Merck is set to buy ArQule for $2.7 billion. The planned takeover centers on ARQ 531, a BTK inhibitor that triggered durable responses in patients with B-cell malignancies in an early-phase trial.
ArQule has had plenty of ups and downs over its more than 20 years on public markets but has now found an exit. Merck has agreed to pay $20 a share, a more than 100% premium over ArQule’s Friday closing price, to buy the drug developer, primarily for midphase BTK inhibitor ARQ 531.
The drug is one of a clutch of BTK inhibitors in development with the potential to work in patients who are refractory to Imbruvica. Loxo Oncology, now part of Eli Lilly, has generated promising early data on its BTK inhibitor. Sunesis Pharmaceuticals also has a contender in the clinic, although there are signs its may be eclipsed by its rivals.
ArQule provided an explanation for Merck’s willingness to pay a sizable sum to enter a competitive niche hours after news of the takeover emerged. At the American Society of Hematology (ASH) 2019 annual meeting, ArQule revealed eight of the nine evaluable chronic lymphocytic leukemia (CLL) patients who initially received an ARQ 531 dose of at least 65 mg experienced a partial response. All five evaluable CLL patients that had a third scan had durable responses and are still on therapy.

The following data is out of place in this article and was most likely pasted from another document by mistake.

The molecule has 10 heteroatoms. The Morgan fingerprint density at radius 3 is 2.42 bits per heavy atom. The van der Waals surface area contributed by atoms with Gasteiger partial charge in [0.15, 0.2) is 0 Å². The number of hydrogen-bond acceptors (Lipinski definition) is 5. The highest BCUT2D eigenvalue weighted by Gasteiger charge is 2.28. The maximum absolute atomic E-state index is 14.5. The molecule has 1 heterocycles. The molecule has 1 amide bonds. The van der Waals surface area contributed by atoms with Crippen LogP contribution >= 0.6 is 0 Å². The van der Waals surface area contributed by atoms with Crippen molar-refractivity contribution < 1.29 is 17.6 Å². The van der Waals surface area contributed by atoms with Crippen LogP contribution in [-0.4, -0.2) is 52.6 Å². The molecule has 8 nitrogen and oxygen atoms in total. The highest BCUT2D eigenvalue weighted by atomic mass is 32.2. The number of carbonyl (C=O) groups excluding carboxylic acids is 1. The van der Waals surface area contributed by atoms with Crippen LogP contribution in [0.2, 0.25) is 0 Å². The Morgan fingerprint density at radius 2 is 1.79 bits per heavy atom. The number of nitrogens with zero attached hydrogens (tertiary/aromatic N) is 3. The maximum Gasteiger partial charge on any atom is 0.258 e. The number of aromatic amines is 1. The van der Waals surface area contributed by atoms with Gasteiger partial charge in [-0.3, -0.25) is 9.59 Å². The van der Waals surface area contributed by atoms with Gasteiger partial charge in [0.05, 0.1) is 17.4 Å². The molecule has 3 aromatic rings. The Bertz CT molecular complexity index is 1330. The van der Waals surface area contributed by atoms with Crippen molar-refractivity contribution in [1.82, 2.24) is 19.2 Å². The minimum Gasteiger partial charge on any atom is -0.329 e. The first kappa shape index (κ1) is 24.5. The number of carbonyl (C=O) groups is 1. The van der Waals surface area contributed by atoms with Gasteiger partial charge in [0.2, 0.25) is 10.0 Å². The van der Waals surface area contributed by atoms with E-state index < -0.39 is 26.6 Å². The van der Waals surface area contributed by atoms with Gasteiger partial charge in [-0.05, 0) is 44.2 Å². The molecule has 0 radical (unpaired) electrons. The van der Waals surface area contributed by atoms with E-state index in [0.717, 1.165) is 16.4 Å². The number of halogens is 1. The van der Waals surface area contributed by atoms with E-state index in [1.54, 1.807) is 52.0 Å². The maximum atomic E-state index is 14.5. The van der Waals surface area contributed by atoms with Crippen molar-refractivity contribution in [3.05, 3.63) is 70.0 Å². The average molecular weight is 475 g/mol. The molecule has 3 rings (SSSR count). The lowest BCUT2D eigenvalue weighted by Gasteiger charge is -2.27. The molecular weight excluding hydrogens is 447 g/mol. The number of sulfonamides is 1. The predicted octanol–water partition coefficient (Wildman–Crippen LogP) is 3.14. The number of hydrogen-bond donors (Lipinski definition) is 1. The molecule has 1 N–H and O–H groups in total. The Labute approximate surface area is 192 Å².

The readout came one day after Lilly shared encouraging data on its BTK inhibitor at ASH, setting up a potential scrap that at this early stage is too close to call.
“Overall, doc feedback at ASH suggests hard to pick a winner between ARQL vs LLY-Loxo just yet,” Evercore ISI analyst Umer Raffat wrote in a note to investors. Raffat flagged the need to factor in differences in the baseline characteristics of patients treated by ArQule and Lilly, particularly with regards to the number of prior lines of treatment.
Tougher tests await for both drugs, but, in Merck, ArQule has found a buyer with a track record of smoothly navigating cancer development and delivering market-leading drugs.
ARQ 531 is the focal point of the deal, but Merck also highlighted ArQule’s other assets, with Roger Perlmutter praising the work the biotech has done to build out its pipeline.
“ArQule’s focus on precision medicine has yielded multiple clinical-stage oral kinase inhibitors that have novel and important properties,” Perlmutter, president of Merck Research Laboratories, said in a statement. “This acquisition strengthens Merck’s pipeline with the addition of these strategic assets including, most notably, ARQ 531, a compelling candidate for the treatment of B-cell malignancies.”